Saline switch 64 on remote control 14 is an alternate action push button switch which is pushed to turn on and pushed again to turn off. The function of Saline switch 62 is the same as that of Saline switch 206 on front panel 54.
 As illustrated in another embodiment of the present invention, an alternative remote control 14' in the form of a foot pedal is used instead of the hand held remote control 14 illustrated in FIG. 1 and in FIGS. 5A and 5B. Foot pedal remote control 14' includes foot operated speed pedal or trigger 66' for providing a command signal, as well as Reset or OK switch 62' and Saline switch 64'. Covers 310 and 312 protect switches 62' and 64' so that they can only be actuated by hand and not accidentally by foot. Foot pedal remote control 14' is connected to console 12 by cable 60', but could alternatively be connected by a wireless link.
 FIGS. 7A-7D and FIGS. 8A-8C illustrate the construction and operation of one way valve 24 and manifold 26 during Contrast Fill, Air Purge and Patient Injection operation.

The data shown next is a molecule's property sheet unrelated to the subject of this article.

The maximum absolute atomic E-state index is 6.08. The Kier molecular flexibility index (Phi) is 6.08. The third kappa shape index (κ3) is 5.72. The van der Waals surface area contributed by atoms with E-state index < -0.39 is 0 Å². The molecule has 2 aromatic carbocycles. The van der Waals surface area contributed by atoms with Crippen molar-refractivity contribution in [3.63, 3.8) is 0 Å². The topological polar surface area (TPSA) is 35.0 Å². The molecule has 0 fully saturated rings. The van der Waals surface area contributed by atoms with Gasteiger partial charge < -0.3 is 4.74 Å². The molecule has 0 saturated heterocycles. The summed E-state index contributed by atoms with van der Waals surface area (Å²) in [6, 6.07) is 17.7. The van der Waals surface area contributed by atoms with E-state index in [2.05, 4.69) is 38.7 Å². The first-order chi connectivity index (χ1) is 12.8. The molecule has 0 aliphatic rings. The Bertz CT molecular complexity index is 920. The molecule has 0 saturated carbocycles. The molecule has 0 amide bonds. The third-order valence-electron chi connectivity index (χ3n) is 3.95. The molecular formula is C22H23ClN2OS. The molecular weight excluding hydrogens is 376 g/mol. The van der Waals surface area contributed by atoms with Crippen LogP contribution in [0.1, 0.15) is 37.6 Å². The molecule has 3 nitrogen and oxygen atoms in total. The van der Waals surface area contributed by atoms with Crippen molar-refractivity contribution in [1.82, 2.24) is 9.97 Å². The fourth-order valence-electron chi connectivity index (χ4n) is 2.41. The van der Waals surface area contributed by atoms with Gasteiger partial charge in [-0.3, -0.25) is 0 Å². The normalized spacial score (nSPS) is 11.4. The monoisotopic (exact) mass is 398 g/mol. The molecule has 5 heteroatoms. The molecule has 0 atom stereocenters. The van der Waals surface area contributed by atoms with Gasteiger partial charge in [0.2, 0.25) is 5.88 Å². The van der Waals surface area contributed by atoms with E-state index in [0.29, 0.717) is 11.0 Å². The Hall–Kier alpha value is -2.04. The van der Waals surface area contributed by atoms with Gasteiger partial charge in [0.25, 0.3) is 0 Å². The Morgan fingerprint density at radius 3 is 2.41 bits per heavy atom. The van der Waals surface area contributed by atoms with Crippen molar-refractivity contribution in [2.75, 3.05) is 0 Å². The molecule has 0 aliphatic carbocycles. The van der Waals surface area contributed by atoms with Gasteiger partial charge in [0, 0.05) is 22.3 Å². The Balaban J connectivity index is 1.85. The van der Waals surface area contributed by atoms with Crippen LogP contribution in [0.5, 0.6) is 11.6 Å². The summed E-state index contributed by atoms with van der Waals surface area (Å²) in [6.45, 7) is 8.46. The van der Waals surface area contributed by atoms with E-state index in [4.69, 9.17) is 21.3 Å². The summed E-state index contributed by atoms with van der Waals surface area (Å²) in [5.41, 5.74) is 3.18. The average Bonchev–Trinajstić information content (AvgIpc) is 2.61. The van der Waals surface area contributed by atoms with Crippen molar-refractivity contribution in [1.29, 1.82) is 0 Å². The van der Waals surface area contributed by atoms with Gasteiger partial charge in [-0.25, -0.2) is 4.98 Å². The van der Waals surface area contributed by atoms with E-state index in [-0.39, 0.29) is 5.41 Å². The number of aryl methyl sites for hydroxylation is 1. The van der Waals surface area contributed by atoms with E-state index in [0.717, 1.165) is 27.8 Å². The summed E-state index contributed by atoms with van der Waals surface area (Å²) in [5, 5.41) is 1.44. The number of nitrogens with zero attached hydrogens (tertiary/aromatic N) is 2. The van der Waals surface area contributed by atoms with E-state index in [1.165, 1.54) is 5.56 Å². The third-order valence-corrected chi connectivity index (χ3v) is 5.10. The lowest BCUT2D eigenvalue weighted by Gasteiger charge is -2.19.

FIGS. 7A and 8A illustrate one way or check valve 24, manifold 26, syringe body 18, and plunger 20 during a Contrast Fill operation. Inlet check valve of one way valve 24 includes weighted ball 350 which is positioned at its lower seated position within valve chamber 352 in FIGS. 7A and 7B. Contrast material is being drawn into syringe body 18 by the rearward movement of plunger 20. The contrast material flows through passages 354 around ball 350 and into upper port 78.
 Manifold 26 contains spring loaded spool valve 360, which includes spool body 362, shaft 364, O-rings 366, 368 and 370, bias spring 372, and retainer 374. As shown in FIG. 7A, during the Contrast Fill operation, bias spring 372 urges spool body 362 to its right-most position toward syringe body 18. In this position, spool body 362 blocks lower port 80 of syringe body 18 while connecting transducer saline port 82 to patient port 84 through diagonal passage 376. O-rings 366 and 368 on the one hand, and O-ring 370 on the other hand, are positioned on the opposite sides of diagonal passage 376 to provide a fluid seal.
 FIGS. 7B and 8B illustrate the Air Purge operation. Syringe body 18 has been filled with contrast fluid, but also contains trapped air. Plunger 20 is driven forward to force the air out of syringe body 18 through upper port 78 and through check valve 24. The force of the air may cause a slight lifting of ball 350 in check valve 20. Ball 350, however, is sufficiently heavy that the air being forced out of syringe body 18 and back toward reservoir 22 cannot lift ball 350 into its uppermost seated position where it would block the flow of air out of syringe body 18.